The components of a valve that connect to the plumbing and allow the valve to connect to the piping system are known as valve connections. There are six major types of connections used to install valves and other process components in piping systems, each with advantages and disadvantages:
Threaded \sWelded \sFlanged \sCompression
It is critical to consider the following factors when selecting a type of valve connection:
Compliance with industry and/or plant standards
Installation ease Ease of removal for repair or replacement
The valve’s durability
System pressure/pressure rating
Size and weight
The type of connection that will be most effective will be determined by the specifications of your system.
Valves with Threaded Balls
Threaded valve connections are among the most common types of valve connections. To integrate with the piping system, this valve style incorporates a screw-type design. Threaded valve connections can be made in three different ways:
Female x Feminine
Male to Male x Male
Female x Male
Threaded valve connections provide a secure and streamlined connection between the valve and the pipe. Female threaded connections on valves are most commonly used to fit over the end of a male threaded pipe. To be compatible, the threads on both the valve and the pipes must follow the same standard thread design.
Ball valves with threaded connections are simple to install, maintain, and replace, as well as inexpensive and ideal for smaller applications. Threaded connections are typically preferred in applications involving ball valves with diameters less than 4 inches. This is because larger diameter connections are more difficult to seal and thus more prone to leaks through the threads.
Pipe tape or sealant between the male and female threads is recommended even with smaller threaded ball valve connections as a precaution. Both provide additional sealing, and the sealant also serves as lubricant, preventing metal-to-metal contact and galling.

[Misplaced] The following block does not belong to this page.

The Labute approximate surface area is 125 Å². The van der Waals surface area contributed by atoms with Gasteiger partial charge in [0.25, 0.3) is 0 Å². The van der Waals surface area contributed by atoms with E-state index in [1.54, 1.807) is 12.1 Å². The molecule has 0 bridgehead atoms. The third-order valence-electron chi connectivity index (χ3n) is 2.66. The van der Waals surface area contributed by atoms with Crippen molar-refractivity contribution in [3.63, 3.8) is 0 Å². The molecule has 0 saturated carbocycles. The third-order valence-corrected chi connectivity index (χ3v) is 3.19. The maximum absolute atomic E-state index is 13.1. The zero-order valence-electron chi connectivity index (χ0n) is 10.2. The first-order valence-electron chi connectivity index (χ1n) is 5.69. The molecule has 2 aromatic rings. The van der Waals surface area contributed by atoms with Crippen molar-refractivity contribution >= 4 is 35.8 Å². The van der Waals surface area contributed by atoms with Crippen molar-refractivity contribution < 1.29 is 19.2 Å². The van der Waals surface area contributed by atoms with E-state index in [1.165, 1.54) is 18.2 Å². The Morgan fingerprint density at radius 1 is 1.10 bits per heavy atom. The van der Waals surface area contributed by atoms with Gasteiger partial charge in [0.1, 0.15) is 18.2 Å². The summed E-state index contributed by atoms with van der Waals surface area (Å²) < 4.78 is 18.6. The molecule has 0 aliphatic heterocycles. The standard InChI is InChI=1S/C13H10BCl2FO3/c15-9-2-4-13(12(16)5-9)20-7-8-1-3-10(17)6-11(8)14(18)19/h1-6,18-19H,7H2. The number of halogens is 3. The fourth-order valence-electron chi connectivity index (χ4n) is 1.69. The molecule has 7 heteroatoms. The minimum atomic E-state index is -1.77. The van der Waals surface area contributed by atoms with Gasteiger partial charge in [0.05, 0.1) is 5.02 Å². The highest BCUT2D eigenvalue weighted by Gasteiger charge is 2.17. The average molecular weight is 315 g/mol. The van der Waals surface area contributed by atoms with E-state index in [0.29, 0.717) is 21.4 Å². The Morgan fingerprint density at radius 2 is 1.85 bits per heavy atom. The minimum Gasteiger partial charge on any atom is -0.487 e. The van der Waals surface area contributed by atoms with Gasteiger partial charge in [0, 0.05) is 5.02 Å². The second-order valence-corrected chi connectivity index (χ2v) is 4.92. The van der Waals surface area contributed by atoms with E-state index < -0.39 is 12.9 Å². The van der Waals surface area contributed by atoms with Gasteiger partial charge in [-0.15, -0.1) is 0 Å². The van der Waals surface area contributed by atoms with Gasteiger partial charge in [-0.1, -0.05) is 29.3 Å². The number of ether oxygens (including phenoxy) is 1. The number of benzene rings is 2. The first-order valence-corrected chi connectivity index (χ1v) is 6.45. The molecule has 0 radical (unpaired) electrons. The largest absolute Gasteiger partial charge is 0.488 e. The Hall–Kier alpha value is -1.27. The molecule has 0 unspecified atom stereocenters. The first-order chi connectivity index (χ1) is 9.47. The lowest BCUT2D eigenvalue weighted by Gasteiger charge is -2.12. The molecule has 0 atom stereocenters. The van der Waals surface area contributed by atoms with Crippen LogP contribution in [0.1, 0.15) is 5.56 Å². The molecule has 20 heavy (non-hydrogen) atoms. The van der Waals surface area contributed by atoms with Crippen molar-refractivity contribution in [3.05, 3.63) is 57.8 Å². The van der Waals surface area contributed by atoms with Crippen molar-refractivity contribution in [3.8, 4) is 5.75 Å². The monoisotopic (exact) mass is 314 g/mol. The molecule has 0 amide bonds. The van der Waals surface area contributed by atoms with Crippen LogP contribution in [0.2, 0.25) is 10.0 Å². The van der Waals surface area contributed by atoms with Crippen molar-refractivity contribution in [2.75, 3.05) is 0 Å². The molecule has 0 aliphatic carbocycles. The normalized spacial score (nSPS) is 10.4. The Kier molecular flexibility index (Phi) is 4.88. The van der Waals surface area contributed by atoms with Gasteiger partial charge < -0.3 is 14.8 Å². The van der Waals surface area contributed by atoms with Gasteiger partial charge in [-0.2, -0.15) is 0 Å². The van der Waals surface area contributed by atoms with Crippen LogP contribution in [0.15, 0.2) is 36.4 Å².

Connections for Threaded Ball Valves (Straight vs. Tapered Connections)
As previously stated, thread design is governed by industry standards. Threaded connections can be straight or tapered, with three sets of standards determining the exact specifications: National Pipe Thread, British Standard Pipe, and Metric (more on these below).
Straight threaded connections have the same diameter throughout their length and require a washer or soft O-ring seal to keep leaks at bay. Tapered threads, as the name implies, taper in diameter toward the connection’s end. Although tapered connections do not require an O-ring seal, they do require pipe tape or sealant to achieve a leak-tight seal.
National Pipe Thread (NPT) The National Pipe Thread (NPT) is the piping thread design standard in most of North America (excluding Mexico). NPT threads are unified and pitched at a 60 degree angle with flat peaks and valleys, and they can be straight (NPS) or tapered. When male and female tapered threads are joined, they pull tightly against one another, forming a leak-tight seal.
ASME B1.20.1 defines NPT specifications. The major diameter of the connection in inches is used to classify sizes, which is followed by "NPT" (4 NPT).
Threads for British Standard Pipes (BSP)
Except for the United States and Canada, British Standard Pipe (BSP) threads are widely accepted around the world. BSP threads are unified and pitched at a 55-degree angle, with rounded peaks and valleys; they can be tapered or straight, like NPT threads.